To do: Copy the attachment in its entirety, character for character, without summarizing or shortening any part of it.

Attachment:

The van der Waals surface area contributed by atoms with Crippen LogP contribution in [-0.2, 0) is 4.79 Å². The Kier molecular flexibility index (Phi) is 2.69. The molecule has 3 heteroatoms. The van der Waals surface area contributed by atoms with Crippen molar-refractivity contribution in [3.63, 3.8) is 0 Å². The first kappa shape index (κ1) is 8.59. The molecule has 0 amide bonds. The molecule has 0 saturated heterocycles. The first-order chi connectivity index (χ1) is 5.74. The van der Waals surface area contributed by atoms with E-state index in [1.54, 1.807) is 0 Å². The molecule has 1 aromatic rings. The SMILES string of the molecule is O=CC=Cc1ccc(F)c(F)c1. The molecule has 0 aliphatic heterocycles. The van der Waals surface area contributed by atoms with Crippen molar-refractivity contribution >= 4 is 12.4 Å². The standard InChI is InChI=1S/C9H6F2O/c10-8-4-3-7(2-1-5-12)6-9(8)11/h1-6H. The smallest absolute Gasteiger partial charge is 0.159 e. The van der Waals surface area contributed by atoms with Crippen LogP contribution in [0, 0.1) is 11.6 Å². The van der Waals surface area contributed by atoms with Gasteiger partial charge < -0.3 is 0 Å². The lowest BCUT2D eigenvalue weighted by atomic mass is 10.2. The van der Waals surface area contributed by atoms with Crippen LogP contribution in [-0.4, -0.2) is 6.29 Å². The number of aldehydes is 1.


The van der Waals surface area contributed by atoms with Crippen LogP contribution in [-0.2, 0) is 4.79 Å². The Kier molecular flexibility index (Phi) is 2.69. The molecule has 3 heteroatoms. The van der Waals surface area contributed by atoms with Crippen molar-refractivity contribution in [3.63, 3.8) is 0 Å². The first kappa shape index (κ1) is 8.59. The molecule has 0 amide bonds. The molecule has 0 saturated heterocycles. The first-order chi connectivity index (χ1) is 5.74. The van der Waals surface area contributed by atoms with E-state index in [1.54, 1.807) is 0 Å². The molecule has 1 aromatic rings. The SMILES string of the molecule is O=CC=Cc1ccc(F)c(F)c1. The molecule has 0 aliphatic heterocycles. The van der Waals surface area contributed by atoms with Crippen molar-refractivity contribution >= 4 is 12.4 Å². The standard InChI is InChI=1S/C9H6F2O/c10-8-4-3-7(2-1-5-12)6-9(8)11/h1-6H. The smallest absolute Gasteiger partial charge is 0.159 e. The van der Waals surface area contributed by atoms with Crippen LogP contribution in [0, 0.1) is 11.6 Å². The van der Waals surface area contributed by atoms with Gasteiger partial charge < -0.3 is 0 Å². The lowest BCUT2D eigenvalue weighted by atomic mass is 10.2. The van der Waals surface area contributed by atoms with Crippen LogP contribution in [-0.4, -0.2) is 6.29 Å². The number of aldehydes is 1.